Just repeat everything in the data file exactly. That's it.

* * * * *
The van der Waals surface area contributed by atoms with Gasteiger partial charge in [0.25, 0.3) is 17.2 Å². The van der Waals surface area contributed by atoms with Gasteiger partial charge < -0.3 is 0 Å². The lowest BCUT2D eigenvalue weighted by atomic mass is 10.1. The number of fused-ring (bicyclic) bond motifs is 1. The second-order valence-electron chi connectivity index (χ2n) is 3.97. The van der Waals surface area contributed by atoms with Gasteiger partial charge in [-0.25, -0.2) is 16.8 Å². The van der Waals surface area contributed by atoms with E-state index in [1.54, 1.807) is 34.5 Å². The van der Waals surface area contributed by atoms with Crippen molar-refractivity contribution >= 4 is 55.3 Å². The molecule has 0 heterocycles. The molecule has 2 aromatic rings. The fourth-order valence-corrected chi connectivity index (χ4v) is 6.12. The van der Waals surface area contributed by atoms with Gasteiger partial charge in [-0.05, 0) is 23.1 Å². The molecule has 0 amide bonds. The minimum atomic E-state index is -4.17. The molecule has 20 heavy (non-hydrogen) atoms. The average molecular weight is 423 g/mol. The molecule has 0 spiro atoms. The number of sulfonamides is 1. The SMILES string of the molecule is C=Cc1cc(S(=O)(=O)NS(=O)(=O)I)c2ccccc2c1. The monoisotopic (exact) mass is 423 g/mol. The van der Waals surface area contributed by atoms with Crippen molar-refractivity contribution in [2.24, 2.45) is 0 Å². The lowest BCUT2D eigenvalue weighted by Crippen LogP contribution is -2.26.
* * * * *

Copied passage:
The van der Waals surface area contributed by atoms with Gasteiger partial charge in [0.25, 0.3) is 17.2 Å². The van der Waals surface area contributed by atoms with Gasteiger partial charge < -0.3 is 0 Å². The lowest BCUT2D eigenvalue weighted by atomic mass is 10.1. The number of fused-ring (bicyclic) bond motifs is 1. The second-order valence-electron chi connectivity index (χ2n) is 3.97. The van der Waals surface area contributed by atoms with Gasteiger partial charge in [-0.25, -0.2) is 16.8 Å². The van der Waals surface area contributed by atoms with E-state index in [1.54, 1.807) is 34.5 Å². The van der Waals surface area contributed by atoms with Crippen molar-refractivity contribution >= 4 is 55.3 Å². The molecule has 0 heterocycles. The molecule has 2 aromatic rings. The fourth-order valence-corrected chi connectivity index (χ4v) is 6.12. The van der Waals surface area contributed by atoms with Gasteiger partial charge in [-0.05, 0) is 23.1 Å². The molecule has 0 amide bonds. The minimum atomic E-state index is -4.17. The molecule has 20 heavy (non-hydrogen) atoms. The average molecular weight is 423 g/mol. The molecule has 0 spiro atoms. The number of sulfonamides is 1. The SMILES string of the molecule is C=Cc1cc(S(=O)(=O)NS(=O)(=O)I)c2ccccc2c1. The monoisotopic (exact) mass is 423 g/mol. The van der Waals surface area contributed by atoms with Crippen molar-refractivity contribution in [2.24, 2.45) is 0 Å². The lowest BCUT2D eigenvalue weighted by Crippen LogP contribution is -2.26.